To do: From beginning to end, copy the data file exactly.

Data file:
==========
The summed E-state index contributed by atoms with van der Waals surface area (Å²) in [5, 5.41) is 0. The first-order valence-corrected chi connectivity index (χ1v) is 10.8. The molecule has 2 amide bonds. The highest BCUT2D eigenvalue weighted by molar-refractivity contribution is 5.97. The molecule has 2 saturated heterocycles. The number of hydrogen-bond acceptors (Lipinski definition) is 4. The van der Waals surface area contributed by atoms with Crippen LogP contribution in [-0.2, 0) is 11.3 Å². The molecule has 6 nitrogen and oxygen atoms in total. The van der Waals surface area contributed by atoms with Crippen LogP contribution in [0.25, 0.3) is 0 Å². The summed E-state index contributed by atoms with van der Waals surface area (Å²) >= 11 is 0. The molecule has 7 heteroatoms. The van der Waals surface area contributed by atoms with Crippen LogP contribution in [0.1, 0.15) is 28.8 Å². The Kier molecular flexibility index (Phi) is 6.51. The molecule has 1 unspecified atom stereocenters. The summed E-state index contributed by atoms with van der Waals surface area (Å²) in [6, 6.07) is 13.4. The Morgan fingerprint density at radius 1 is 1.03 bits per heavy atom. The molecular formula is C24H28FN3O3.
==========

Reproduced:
The summed E-state index contributed by atoms with van der Waals surface area (Å²) in [5, 5.41) is 0. The first-order valence-corrected chi connectivity index (χ1v) is 10.8. The molecule has 2 amide bonds. The highest BCUT2D eigenvalue weighted by molar-refractivity contribution is 5.97. The molecule has 2 saturated heterocycles. The number of hydrogen-bond acceptors (Lipinski definition) is 4. The van der Waals surface area contributed by atoms with Crippen LogP contribution in [-0.2, 0) is 11.3 Å². The molecule has 6 nitrogen and oxygen atoms in total. The van der Waals surface area contributed by atoms with Crippen LogP contribution in [0.25, 0.3) is 0 Å². The summed E-state index contributed by atoms with van der Waals surface area (Å²) >= 11 is 0. The molecule has 7 heteroatoms. The van der Waals surface area contributed by atoms with Crippen LogP contribution in [0.1, 0.15) is 28.8 Å². The Kier molecular flexibility index (Phi) is 6.51. The molecule has 1 unspecified atom stereocenters. The summed E-state index contributed by atoms with van der Waals surface area (Å²) in [6, 6.07) is 13.4. The Morgan fingerprint density at radius 1 is 1.03 bits per heavy atom. The molecular formula is C24H28FN3O3.